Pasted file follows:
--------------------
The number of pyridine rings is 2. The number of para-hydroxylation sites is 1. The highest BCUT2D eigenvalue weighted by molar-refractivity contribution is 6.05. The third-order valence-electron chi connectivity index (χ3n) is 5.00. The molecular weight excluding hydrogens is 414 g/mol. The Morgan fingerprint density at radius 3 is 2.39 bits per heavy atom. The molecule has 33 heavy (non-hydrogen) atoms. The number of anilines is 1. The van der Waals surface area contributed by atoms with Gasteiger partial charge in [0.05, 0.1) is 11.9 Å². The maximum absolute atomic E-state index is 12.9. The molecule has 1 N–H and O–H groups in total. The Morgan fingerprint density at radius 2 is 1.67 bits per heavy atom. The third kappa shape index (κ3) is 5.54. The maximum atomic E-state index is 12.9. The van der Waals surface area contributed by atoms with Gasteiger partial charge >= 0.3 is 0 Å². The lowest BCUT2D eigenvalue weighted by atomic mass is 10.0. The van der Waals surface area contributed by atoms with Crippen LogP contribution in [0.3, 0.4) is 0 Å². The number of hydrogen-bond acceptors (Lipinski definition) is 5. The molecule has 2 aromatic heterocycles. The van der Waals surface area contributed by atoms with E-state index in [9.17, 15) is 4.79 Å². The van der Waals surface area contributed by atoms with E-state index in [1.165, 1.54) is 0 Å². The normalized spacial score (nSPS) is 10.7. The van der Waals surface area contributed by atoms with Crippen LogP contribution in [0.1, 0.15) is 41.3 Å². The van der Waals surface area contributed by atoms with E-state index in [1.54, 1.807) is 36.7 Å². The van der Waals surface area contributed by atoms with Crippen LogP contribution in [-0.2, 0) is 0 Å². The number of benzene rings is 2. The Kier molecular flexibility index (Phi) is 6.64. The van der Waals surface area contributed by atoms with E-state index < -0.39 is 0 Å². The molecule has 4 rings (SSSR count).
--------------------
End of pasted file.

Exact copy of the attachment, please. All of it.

The number of pyridine rings is 2. The number of para-hydroxylation sites is 1. The highest BCUT2D eigenvalue weighted by molar-refractivity contribution is 6.05. The third-order valence-electron chi connectivity index (χ3n) is 5.00. The molecular weight excluding hydrogens is 414 g/mol. The Morgan fingerprint density at radius 3 is 2.39 bits per heavy atom. The molecule has 33 heavy (non-hydrogen) atoms. The number of anilines is 1. The van der Waals surface area contributed by atoms with Gasteiger partial charge in [0.05, 0.1) is 11.9 Å². The maximum absolute atomic E-state index is 12.9. The molecule has 1 N–H and O–H groups in total. The Morgan fingerprint density at radius 2 is 1.67 bits per heavy atom. The third kappa shape index (κ3) is 5.54. The maximum atomic E-state index is 12.9. The van der Waals surface area contributed by atoms with Gasteiger partial charge >= 0.3 is 0 Å². The lowest BCUT2D eigenvalue weighted by atomic mass is 10.0. The van der Waals surface area contributed by atoms with Crippen LogP contribution in [0.3, 0.4) is 0 Å². The number of hydrogen-bond acceptors (Lipinski definition) is 5. The molecule has 2 aromatic heterocycles. The van der Waals surface area contributed by atoms with E-state index in [9.17, 15) is 4.79 Å². The van der Waals surface area contributed by atoms with E-state index in [1.165, 1.54) is 0 Å². The normalized spacial score (nSPS) is 10.7. The van der Waals surface area contributed by atoms with Crippen LogP contribution in [0.1, 0.15) is 41.3 Å². The van der Waals surface area contributed by atoms with E-state index in [1.54, 1.807) is 36.7 Å². The van der Waals surface area contributed by atoms with Crippen LogP contribution in [-0.2, 0) is 0 Å². The number of benzene rings is 2. The Kier molecular flexibility index (Phi) is 6.64. The van der Waals surface area contributed by atoms with E-state index < -0.39 is 0 Å². The molecule has 4 rings (SSSR count).